Carleton: Big extension, big mistake?

From Russell Carleton at Baseball Prospectus on August 5, 2014:

Let’s talk about Joe Mauer. In spring training 2010, the defending MVP and reliable six- or seven-win Mauer signed a contract extension with the Minnesota Twins that will run until 2018 and pay him roughly $23 million per year. It’s by far the richest contract the Twins have ever given out. I suppose that if anyone were going to get that contract from the Twins, Mauer, who hails from Minnesota and apparently believes so deeply in the cause that he is the father of actual twins, would seem to be the perfect candidate. Still, it was a big commitment from the “small-market” Twins. Such contracts are usually only legal in New York and Los Angeles.

Of course, there were gainsayers at the time, mostly because these contracts never seem to end well. Inevitably, someone brings up the words “aging curve” and says that in the last few years, there’s no possible way that Mauer (or whoever) will be able to justify his salary. It’s the sort of contract that can wreck an entire payroll. On the flip side were the optimists. Mauer’s skill set was getting on base, but there were signs that he was starting to develop a power stroke (a career-high 28 home runs in 2009), and while it was understood that he would eventually need to move from behind the plate, he might move to third base.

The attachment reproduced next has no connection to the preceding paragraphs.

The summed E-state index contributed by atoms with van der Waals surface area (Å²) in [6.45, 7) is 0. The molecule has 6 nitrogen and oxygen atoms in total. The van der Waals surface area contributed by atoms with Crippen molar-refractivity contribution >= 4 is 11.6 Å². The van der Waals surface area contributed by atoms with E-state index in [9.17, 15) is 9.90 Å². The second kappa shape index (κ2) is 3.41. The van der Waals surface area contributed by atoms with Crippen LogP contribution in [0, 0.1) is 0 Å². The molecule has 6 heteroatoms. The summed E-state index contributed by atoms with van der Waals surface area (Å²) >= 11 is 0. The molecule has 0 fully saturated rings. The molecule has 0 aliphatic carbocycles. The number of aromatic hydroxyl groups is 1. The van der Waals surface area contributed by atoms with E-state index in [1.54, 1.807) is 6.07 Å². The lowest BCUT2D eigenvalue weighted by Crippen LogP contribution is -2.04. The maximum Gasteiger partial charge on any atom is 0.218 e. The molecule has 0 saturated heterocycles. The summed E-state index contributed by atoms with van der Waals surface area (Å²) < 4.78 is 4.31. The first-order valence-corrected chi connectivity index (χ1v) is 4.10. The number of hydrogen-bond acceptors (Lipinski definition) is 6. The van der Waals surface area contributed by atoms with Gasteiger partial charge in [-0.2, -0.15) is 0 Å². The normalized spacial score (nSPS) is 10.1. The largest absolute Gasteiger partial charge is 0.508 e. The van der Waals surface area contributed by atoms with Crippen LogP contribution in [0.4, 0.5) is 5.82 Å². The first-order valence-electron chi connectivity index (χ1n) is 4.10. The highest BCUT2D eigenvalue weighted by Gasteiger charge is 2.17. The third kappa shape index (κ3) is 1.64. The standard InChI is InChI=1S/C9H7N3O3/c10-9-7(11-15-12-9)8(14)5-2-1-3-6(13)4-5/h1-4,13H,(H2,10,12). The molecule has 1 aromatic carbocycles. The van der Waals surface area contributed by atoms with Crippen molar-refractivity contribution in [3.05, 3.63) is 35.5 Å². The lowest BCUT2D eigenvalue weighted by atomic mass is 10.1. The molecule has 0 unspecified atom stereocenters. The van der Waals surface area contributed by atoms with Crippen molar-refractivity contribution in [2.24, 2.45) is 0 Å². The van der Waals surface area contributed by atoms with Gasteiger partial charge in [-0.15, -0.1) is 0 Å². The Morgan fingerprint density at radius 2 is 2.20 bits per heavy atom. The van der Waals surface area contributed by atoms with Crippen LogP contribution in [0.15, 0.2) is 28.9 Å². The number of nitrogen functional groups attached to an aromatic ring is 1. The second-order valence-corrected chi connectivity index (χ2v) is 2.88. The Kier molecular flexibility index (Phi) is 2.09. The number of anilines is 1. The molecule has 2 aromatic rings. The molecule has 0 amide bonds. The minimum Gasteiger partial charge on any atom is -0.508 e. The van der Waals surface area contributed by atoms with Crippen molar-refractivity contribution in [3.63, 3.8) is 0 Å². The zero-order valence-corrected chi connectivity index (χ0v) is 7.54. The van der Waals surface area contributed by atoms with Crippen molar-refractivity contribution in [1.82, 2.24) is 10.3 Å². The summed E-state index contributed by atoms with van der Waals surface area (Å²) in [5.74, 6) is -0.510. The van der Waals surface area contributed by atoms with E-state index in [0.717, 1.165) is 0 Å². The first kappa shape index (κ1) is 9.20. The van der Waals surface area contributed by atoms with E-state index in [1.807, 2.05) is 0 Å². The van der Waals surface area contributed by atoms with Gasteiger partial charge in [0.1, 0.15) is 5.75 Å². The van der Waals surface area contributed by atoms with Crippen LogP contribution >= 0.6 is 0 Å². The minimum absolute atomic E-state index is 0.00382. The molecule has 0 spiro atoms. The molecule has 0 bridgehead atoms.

Fast forward to the fifth season after Mauer signed his big extension and he is a first baseman hovering around replacement level. He did have a few years where he put up good value. He still gets on base better than the league average, but he is no longer providing value by wearing shin guards. Nor did that power stick around. We’ve perhaps reached the dog days of the Joe Mauer contract.

A week or so ago, a listener on Effectively Wild asked whether small market/small budget teams actually had an advantage because when they had a player like Mauer, they could simply say “We don’t have the money to sign him.” In doing so, they could avoid the trap of the long-term contract. While it might make fans angry in the short run, it gives the team the freedom (and incentive) to look for other players who are under-valued, and maybe to spread that money around to three or four different options, all of whom might be pleasant surprises and collectively worth more than the one big signing.

Are big contracts always a waste of money? There are plenty of cautionary tales to say “yes,” but is there a case to be made for signing them anyway?

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Originally published: August 5, 2014. Last Updated: August 5, 2014.